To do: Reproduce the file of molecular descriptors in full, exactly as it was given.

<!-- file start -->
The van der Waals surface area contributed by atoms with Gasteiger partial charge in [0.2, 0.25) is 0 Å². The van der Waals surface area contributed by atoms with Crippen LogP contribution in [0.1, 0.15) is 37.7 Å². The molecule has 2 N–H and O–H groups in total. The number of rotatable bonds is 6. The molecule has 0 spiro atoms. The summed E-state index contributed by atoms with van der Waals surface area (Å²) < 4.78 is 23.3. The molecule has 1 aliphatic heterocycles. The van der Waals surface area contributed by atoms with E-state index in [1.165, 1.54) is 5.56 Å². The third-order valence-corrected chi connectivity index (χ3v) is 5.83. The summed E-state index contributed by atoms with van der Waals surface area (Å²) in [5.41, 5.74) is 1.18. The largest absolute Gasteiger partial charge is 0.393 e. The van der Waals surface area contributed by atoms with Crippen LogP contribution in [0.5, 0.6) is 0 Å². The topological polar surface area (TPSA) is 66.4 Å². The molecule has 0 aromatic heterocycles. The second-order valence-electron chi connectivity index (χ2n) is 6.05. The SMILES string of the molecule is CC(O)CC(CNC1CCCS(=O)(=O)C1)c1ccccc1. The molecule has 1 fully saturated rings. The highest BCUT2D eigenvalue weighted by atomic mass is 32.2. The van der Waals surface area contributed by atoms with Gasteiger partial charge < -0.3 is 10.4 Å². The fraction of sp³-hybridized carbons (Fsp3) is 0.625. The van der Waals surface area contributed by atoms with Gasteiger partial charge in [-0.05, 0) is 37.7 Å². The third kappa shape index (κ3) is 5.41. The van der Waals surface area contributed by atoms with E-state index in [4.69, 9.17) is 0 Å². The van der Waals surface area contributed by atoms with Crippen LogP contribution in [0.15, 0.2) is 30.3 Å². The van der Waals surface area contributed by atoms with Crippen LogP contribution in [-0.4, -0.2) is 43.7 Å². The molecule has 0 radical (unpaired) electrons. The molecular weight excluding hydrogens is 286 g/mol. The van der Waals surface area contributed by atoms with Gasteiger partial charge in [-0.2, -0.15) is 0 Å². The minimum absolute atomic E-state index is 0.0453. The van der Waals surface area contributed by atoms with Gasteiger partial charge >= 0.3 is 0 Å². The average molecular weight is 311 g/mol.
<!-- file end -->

The van der Waals surface area contributed by atoms with Gasteiger partial charge in [0.2, 0.25) is 0 Å². The van der Waals surface area contributed by atoms with Crippen LogP contribution in [0.1, 0.15) is 37.7 Å². The molecule has 2 N–H and O–H groups in total. The number of rotatable bonds is 6. The molecule has 0 spiro atoms. The summed E-state index contributed by atoms with van der Waals surface area (Å²) < 4.78 is 23.3. The molecule has 1 aliphatic heterocycles. The van der Waals surface area contributed by atoms with E-state index in [1.165, 1.54) is 5.56 Å². The third-order valence-corrected chi connectivity index (χ3v) is 5.83. The summed E-state index contributed by atoms with van der Waals surface area (Å²) in [5.41, 5.74) is 1.18. The largest absolute Gasteiger partial charge is 0.393 e. The van der Waals surface area contributed by atoms with Crippen LogP contribution in [0.5, 0.6) is 0 Å². The topological polar surface area (TPSA) is 66.4 Å². The molecule has 0 aromatic heterocycles. The second-order valence-electron chi connectivity index (χ2n) is 6.05. The SMILES string of the molecule is CC(O)CC(CNC1CCCS(=O)(=O)C1)c1ccccc1. The molecule has 1 fully saturated rings. The highest BCUT2D eigenvalue weighted by atomic mass is 32.2. The van der Waals surface area contributed by atoms with Gasteiger partial charge < -0.3 is 10.4 Å². The fraction of sp³-hybridized carbons (Fsp3) is 0.625. The van der Waals surface area contributed by atoms with Gasteiger partial charge in [-0.05, 0) is 37.7 Å². The third kappa shape index (κ3) is 5.41. The van der Waals surface area contributed by atoms with E-state index in [4.69, 9.17) is 0 Å². The van der Waals surface area contributed by atoms with Crippen LogP contribution in [0.15, 0.2) is 30.3 Å². The van der Waals surface area contributed by atoms with Crippen LogP contribution in [-0.4, -0.2) is 43.7 Å². The molecule has 0 radical (unpaired) electrons. The molecular weight excluding hydrogens is 286 g/mol. The van der Waals surface area contributed by atoms with Gasteiger partial charge in [-0.2, -0.15) is 0 Å². The minimum absolute atomic E-state index is 0.0453. The van der Waals surface area contributed by atoms with Gasteiger partial charge >= 0.3 is 0 Å². The average molecular weight is 311 g/mol.